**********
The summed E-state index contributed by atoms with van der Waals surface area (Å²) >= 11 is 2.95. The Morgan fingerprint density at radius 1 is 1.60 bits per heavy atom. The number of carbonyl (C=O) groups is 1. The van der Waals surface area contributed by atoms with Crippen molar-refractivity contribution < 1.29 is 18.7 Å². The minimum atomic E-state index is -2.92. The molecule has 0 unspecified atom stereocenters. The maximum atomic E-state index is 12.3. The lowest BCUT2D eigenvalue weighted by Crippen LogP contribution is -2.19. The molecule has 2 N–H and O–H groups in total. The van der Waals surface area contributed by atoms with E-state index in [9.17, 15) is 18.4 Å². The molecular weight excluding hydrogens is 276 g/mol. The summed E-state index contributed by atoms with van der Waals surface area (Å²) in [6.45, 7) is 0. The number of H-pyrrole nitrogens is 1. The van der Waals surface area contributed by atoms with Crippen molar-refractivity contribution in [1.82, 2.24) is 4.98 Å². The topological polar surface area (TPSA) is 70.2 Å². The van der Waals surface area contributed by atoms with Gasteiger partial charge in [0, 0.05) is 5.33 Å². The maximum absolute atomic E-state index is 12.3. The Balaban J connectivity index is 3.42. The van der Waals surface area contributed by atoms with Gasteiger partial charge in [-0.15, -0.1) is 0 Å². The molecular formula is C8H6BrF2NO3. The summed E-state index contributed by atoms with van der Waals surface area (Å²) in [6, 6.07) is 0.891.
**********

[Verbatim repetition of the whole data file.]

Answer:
The summed E-state index contributed by atoms with van der Waals surface area (Å²) >= 11 is 2.95. The Morgan fingerprint density at radius 1 is 1.60 bits per heavy atom. The number of carbonyl (C=O) groups is 1. The van der Waals surface area contributed by atoms with Crippen molar-refractivity contribution < 1.29 is 18.7 Å². The minimum atomic E-state index is -2.92. The molecule has 0 unspecified atom stereocenters. The maximum atomic E-state index is 12.3. The lowest BCUT2D eigenvalue weighted by Crippen LogP contribution is -2.19. The molecule has 2 N–H and O–H groups in total. The van der Waals surface area contributed by atoms with E-state index in [9.17, 15) is 18.4 Å². The molecular weight excluding hydrogens is 276 g/mol. The summed E-state index contributed by atoms with van der Waals surface area (Å²) in [6.45, 7) is 0. The number of H-pyrrole nitrogens is 1. The van der Waals surface area contributed by atoms with Crippen molar-refractivity contribution in [1.82, 2.24) is 4.98 Å². The topological polar surface area (TPSA) is 70.2 Å². The van der Waals surface area contributed by atoms with Gasteiger partial charge in [0, 0.05) is 5.33 Å². The maximum absolute atomic E-state index is 12.3. The Balaban J connectivity index is 3.42. The van der Waals surface area contributed by atoms with Gasteiger partial charge in [-0.15, -0.1) is 0 Å². The molecular formula is C8H6BrF2NO3. The summed E-state index contributed by atoms with van der Waals surface area (Å²) in [6, 6.07) is 0.891.